Twitter owner Elon Musk suspended several prominent media personalities from his platform on Thursday — a decision that was met with swift criticism by some, but to the applause of others.
The suspended journalists include CNN correspondent Donie O'Sullivan, New York Times technology reporter Ryan Mac, Washington Post reporter Drew Harwell, The Intercept journalist Micah Lee, Mashable writer Matt Binder, former MSNBC host Keith Olbermann and former Vox journalist Aaron Rupar.
The journalists allegedly violated Twitter’s new policy not to share location information, known as "doxxing," and were suspended for seven days, Musk said.
Several users supported Musk’s decision, pointing out an apparent double standard among its critics.
"Lol the same people who chanted ‘Twitter is a private company!’ for years and years are now literally calling for a congressional investigation into Twitter suspensions," conservative blogger Matt Walsh tweeted.
"These people just have no shame at all. It's amazing to behold," Walsh added.
Musk defended his decision to suspend the journalists as they allegedly violated a policy he implemented to prevent "doxxing."
"Accounts engaged in doxxing receive a temporary 7-day suspension," Musk wrote.
He added: "If anyone posted real-time locations & addresses of NYT reporters, FBI would be investigating, there’d be hearings on Capitol Hill & Biden would give speeches about end of democracy!"
Several users pointed out that the accounts were suspended after violating the new rule.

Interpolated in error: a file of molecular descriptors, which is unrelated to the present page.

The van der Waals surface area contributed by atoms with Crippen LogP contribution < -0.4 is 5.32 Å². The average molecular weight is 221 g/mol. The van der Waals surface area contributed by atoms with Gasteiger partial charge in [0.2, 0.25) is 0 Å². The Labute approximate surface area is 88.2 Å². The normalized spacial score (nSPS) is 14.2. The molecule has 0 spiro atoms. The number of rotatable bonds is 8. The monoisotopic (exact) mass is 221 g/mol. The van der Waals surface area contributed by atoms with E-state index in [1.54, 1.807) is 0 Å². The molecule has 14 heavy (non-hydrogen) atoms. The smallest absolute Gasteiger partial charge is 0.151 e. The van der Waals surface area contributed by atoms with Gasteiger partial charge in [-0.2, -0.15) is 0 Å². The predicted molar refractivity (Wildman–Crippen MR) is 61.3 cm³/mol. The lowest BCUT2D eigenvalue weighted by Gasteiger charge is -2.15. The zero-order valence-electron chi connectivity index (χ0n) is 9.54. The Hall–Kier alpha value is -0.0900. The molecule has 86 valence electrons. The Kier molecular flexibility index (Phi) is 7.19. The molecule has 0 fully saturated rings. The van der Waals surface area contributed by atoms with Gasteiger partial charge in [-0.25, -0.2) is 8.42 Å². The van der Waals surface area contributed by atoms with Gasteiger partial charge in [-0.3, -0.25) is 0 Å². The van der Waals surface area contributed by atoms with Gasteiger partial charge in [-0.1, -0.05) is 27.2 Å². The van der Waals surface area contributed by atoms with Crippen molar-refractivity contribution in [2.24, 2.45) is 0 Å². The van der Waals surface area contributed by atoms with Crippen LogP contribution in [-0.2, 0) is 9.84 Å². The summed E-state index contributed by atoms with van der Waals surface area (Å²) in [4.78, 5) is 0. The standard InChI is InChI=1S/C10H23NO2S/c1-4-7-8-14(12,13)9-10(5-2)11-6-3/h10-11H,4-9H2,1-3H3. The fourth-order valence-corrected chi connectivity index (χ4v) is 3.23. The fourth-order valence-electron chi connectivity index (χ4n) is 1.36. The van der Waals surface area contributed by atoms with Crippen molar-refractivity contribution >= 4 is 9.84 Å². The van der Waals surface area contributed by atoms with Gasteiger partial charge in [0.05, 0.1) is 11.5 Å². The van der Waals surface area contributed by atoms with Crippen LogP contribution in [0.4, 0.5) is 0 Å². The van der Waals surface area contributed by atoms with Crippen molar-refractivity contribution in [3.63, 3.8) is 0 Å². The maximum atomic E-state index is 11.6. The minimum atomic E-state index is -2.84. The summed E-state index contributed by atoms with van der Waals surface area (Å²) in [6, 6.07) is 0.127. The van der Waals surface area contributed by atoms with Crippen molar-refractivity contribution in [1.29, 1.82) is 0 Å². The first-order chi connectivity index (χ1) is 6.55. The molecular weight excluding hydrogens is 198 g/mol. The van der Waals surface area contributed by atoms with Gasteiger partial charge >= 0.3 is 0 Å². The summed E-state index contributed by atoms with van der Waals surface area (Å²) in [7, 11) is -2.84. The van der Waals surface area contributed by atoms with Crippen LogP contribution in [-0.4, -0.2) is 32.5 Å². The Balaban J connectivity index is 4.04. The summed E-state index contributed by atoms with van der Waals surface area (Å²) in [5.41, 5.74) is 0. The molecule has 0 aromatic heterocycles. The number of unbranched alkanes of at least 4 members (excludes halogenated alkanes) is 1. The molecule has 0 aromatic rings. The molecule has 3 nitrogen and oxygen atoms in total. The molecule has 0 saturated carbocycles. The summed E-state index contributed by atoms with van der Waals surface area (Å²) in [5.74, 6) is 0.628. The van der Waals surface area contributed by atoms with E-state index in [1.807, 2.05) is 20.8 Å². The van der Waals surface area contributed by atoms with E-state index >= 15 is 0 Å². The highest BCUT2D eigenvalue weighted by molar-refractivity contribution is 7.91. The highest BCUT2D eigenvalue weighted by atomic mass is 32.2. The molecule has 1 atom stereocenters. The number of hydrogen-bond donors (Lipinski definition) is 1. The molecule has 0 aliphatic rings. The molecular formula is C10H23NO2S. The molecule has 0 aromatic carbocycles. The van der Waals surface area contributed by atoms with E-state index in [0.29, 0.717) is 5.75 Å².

"The new Twitter rule about not sharing live location seems perfectly reasonable. If you read the policy on sharing private info, it’s easy to follow," a user wrote.
"Agreed," Musk chimed.
Another user posted: "DEFO: Doxx Elon, Find Out."
"Elon’s content moderation decisions so far: no swastikas, no continuous real-time doxxing," another user added. "What’s the problem?'
"They’ve flaunted the rules for years, seeing themselves as ‘above the law.’ It’s good and just for everyone to have the same rules," said another.
Musk echoed the same line, saying "journalists" will now be held to the same standard as other users.
Yet another user commented: "Every ‘journalist’ crying about Ruper being suspended for doxxing Elon, should tweet out their own home address. I mean if its no big deal…"
"Exactly," Musk responded.
Another user sought to clarify that Musk allows people on the platform to criticize him, but draws the line at those who allegedly endanger him or his family — a distinction Musk has made as well.
"Criticizing me all day long is totally fine, but doxxing my real-time location and endangering my family is not," Musk wrote.
Musk implemented the new "doxxing" rule after an individual jumped onto the roof of a vehicle carrying his son, which he allegedly thought was carrying the elder Musk, he said.
"There are people that criticize him non-stop and they are still here. Safety is a different matter," a user wrote.
Musk has responded to some of the criticism he received for his decision and launched a poll Thursday evening to determine the fate of the journalists.
Unlike other polls Musk has posted, he has yet to definitively say if he would honor its results.
"Regardless of the outcome of the poll, I think we can all agree that watching the melts at the MSM have a complete meltdown is very entertaining. Twitter is grand," a user wrote.
The poll was set to run 24 hours, from when it was posted 10 p.m. Thursday.